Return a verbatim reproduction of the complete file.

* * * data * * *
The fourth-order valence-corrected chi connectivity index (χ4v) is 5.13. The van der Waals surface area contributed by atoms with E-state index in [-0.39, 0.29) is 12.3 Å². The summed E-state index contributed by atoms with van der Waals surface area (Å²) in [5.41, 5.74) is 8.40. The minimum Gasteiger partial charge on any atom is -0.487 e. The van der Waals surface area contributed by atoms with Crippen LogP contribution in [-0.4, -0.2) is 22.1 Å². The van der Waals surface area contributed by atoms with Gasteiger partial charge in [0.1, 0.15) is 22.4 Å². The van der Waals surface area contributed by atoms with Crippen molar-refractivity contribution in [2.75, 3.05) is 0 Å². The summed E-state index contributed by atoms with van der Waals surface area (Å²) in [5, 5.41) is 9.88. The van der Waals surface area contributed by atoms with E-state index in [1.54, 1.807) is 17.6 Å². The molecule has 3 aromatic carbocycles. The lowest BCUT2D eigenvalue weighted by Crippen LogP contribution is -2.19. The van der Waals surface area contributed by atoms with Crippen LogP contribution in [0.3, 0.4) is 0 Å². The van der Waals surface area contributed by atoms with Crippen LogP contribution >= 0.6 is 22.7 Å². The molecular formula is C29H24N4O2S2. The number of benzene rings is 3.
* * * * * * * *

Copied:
The fourth-order valence-corrected chi connectivity index (χ4v) is 5.13. The van der Waals surface area contributed by atoms with E-state index in [-0.39, 0.29) is 12.3 Å². The summed E-state index contributed by atoms with van der Waals surface area (Å²) in [5.41, 5.74) is 8.40. The minimum Gasteiger partial charge on any atom is -0.487 e. The van der Waals surface area contributed by atoms with Crippen LogP contribution in [-0.4, -0.2) is 22.1 Å². The van der Waals surface area contributed by atoms with Gasteiger partial charge in [0.1, 0.15) is 22.4 Å². The van der Waals surface area contributed by atoms with Crippen molar-refractivity contribution in [2.75, 3.05) is 0 Å². The summed E-state index contributed by atoms with van der Waals surface area (Å²) in [5, 5.41) is 9.88. The van der Waals surface area contributed by atoms with E-state index in [1.54, 1.807) is 17.6 Å². The molecule has 3 aromatic carbocycles. The lowest BCUT2D eigenvalue weighted by Crippen LogP contribution is -2.19. The van der Waals surface area contributed by atoms with Crippen LogP contribution in [0.3, 0.4) is 0 Å². The van der Waals surface area contributed by atoms with Crippen LogP contribution >= 0.6 is 22.7 Å². The molecular formula is C29H24N4O2S2. The number of benzene rings is 3.